Why Bother With Ungratefulness?

Why Bother With Ungratefulness?

Although the Big Dipper remains in the sky during daylight hours, its starry beauty can only be seen against the backdrop of a dark sky.  Without this contrast of starlight against darkness, we would be unaware of not only the beauty of the Big Dipper, but all the other constellations in our night sky. 

Sometimes a contrast is what we need to see what otherwise goes unnoticed. Therefore, when gratefulness is contrasted against its opposite, ungratefulness, I think we get a better view of the benefits of being grateful. 

Putting the ‘Un’ in Gratefulness

Two little letters change everything about a word. When the prefix, un, is placed in front of the word grateful, we get the exact opposite, ungrateful. To be ungrateful is to be unthankful, rude, uncivil, unpleasant, disagreeable and not very fun to be around. Ungrateful people focus on what is lacking in their lives and covet what others have. Ungrateful people are fault finding and self-centered individuals. Just like an ingrown toenail is painful, ungrateful people are ingrown and hurtful, who only live to satisfy themselves. Being ungrateful is not a useful character trait for building relationships, living a happy life or believing we have a purpose in this life.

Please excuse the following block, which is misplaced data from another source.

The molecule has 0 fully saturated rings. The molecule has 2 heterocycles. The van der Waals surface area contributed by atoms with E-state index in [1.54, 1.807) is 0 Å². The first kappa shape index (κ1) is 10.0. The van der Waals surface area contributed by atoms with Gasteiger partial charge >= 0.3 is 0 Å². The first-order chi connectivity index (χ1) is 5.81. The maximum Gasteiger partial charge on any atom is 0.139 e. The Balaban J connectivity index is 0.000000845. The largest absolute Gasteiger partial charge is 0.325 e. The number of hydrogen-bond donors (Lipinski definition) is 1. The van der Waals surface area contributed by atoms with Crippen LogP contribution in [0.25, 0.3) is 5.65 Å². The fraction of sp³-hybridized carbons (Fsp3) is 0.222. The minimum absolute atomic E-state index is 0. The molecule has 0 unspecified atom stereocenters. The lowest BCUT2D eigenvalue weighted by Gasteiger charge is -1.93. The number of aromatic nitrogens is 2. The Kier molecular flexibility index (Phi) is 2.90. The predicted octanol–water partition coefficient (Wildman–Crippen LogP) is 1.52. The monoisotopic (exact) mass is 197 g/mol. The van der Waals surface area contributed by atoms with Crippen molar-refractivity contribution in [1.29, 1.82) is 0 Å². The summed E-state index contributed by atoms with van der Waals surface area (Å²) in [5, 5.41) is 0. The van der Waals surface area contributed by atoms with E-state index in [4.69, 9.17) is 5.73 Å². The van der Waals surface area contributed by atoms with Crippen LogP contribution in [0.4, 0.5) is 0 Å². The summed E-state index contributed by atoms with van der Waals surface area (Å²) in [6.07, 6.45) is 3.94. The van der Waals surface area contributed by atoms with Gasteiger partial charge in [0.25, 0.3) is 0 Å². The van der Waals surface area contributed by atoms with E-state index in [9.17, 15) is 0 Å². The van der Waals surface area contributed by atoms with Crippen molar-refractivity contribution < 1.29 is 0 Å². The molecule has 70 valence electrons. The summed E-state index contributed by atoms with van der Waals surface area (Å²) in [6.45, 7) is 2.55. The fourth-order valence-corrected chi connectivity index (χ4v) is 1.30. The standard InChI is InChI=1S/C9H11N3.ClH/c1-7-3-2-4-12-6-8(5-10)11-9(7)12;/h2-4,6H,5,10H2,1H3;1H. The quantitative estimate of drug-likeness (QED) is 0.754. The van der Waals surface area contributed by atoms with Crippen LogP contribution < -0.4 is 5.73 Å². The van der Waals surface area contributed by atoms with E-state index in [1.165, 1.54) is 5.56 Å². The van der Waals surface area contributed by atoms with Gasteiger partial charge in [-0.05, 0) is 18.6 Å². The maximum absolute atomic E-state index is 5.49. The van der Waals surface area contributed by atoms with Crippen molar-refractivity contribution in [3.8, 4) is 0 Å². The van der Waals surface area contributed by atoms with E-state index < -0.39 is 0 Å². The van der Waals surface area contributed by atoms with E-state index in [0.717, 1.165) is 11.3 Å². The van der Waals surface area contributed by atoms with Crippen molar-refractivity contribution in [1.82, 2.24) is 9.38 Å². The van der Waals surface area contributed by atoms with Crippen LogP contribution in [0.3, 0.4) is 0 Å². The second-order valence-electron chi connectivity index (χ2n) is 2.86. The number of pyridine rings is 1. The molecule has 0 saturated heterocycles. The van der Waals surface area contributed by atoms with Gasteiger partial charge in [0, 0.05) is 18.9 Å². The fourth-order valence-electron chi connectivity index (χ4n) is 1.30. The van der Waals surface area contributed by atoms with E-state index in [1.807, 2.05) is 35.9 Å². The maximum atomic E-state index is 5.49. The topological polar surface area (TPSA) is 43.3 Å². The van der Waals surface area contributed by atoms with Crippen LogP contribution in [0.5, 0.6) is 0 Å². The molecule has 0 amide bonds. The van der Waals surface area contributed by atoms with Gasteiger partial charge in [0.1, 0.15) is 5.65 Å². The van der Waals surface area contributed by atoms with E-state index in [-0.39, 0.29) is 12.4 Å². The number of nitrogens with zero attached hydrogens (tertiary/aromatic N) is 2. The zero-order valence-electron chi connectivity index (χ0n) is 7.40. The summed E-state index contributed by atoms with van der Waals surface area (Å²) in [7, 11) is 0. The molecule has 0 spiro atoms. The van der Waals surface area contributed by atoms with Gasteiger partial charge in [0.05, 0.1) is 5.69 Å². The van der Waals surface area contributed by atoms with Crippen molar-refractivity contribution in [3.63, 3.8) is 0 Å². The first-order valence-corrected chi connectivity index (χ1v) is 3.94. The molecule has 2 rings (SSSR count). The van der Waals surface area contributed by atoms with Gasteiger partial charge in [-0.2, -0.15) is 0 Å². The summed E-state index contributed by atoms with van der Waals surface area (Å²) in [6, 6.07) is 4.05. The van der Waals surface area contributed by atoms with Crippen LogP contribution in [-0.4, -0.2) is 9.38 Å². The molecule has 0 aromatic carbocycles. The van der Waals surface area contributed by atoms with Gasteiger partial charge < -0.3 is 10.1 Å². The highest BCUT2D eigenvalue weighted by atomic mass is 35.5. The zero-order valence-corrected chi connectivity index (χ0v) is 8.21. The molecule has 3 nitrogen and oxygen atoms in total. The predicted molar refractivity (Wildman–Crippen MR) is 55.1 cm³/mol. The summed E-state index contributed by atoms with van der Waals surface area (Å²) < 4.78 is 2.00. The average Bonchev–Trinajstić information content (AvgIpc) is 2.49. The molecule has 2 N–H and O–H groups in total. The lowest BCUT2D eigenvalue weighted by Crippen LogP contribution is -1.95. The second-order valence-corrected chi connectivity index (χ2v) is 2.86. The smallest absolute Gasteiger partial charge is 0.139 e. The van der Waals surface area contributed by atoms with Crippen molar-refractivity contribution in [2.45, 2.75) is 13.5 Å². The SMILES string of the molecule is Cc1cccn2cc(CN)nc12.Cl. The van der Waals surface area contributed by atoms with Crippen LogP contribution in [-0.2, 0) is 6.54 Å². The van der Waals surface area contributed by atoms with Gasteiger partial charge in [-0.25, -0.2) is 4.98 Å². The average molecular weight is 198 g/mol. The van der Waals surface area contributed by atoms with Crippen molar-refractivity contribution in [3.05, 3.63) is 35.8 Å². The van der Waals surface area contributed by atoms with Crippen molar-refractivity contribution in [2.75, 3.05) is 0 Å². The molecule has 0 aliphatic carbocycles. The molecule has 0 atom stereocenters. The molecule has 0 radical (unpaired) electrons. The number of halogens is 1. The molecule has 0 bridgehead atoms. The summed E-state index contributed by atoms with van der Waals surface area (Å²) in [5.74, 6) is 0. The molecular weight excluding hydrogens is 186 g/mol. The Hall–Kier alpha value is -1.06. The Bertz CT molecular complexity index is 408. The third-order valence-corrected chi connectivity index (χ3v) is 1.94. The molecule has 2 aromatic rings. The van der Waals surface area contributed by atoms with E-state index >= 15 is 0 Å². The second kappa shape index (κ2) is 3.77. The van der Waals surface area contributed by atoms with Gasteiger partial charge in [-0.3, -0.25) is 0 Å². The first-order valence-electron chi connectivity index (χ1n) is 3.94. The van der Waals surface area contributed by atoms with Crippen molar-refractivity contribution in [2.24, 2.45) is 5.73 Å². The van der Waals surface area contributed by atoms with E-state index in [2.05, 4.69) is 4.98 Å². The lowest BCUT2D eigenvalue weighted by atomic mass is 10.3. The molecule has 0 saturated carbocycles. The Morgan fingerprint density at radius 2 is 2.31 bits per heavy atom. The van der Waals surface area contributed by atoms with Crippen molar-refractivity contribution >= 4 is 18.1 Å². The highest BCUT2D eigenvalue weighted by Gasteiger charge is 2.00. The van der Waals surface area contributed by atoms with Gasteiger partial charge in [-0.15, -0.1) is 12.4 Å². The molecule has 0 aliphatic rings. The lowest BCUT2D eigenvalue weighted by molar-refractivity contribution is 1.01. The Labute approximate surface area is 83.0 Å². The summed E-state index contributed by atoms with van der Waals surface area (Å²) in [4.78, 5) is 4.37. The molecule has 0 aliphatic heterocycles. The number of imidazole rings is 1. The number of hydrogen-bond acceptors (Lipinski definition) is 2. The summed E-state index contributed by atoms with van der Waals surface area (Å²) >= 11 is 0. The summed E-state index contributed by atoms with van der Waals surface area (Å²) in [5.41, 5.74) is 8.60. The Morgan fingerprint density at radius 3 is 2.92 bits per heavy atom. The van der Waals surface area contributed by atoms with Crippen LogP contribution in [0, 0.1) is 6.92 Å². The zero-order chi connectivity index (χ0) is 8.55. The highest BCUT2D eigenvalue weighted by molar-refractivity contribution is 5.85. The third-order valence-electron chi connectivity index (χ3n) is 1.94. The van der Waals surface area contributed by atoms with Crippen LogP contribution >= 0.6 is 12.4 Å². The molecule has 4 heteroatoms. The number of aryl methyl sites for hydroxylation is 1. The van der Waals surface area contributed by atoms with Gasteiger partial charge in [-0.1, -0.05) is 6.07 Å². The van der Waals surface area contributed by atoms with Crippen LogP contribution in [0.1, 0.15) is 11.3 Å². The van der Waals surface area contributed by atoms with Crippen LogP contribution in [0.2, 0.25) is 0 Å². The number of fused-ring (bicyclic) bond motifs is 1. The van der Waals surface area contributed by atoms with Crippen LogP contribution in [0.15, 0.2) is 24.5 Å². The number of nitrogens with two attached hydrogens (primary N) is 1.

Seeing the grimness of ungratefulness we can remove the ‘un’ and turn our focus to its opposite, gratefulness. Grateful people appreciate and value what they already have. They are gracious in their words and actions toward others. Gratitude inspires us toward goodness, kindness, and joy. It raises our consciousness and gives us empathy toward other human beings. When we are grateful we are not anxious, breaking other people’s hearts with our selfishness, or envying what others have. Being grateful though, goes beyond just feeling gratitude. It is a moral disposition, a virtue, a trait. 

Marcus Tullius Cicero was a Roman statesman, lawyer, scholar and writer. He tried in vain to uphold republican principles in the last of the civil wars that finally destroyed the Roman Empire. He is known to have said that gratitude is the queen of all virtues. I am sorry to say that he was executed for his ideals.

Another famous man who had important things to say about gratitude was Martin Luther, a religious reformer. He believed that gratefulness was the basic Christian attitude. He, unlike Cicero, was not executed for his ideals. 

I don’t think we need to fear for our lives if we practice and cultivate the virtue of gratitude in this day and age. 

So why bother with ungratefulness? When gratefulness is contrasted against ungratefulness, it ought to be enough to motivate us to take the ‘un’ out of our gratefulness.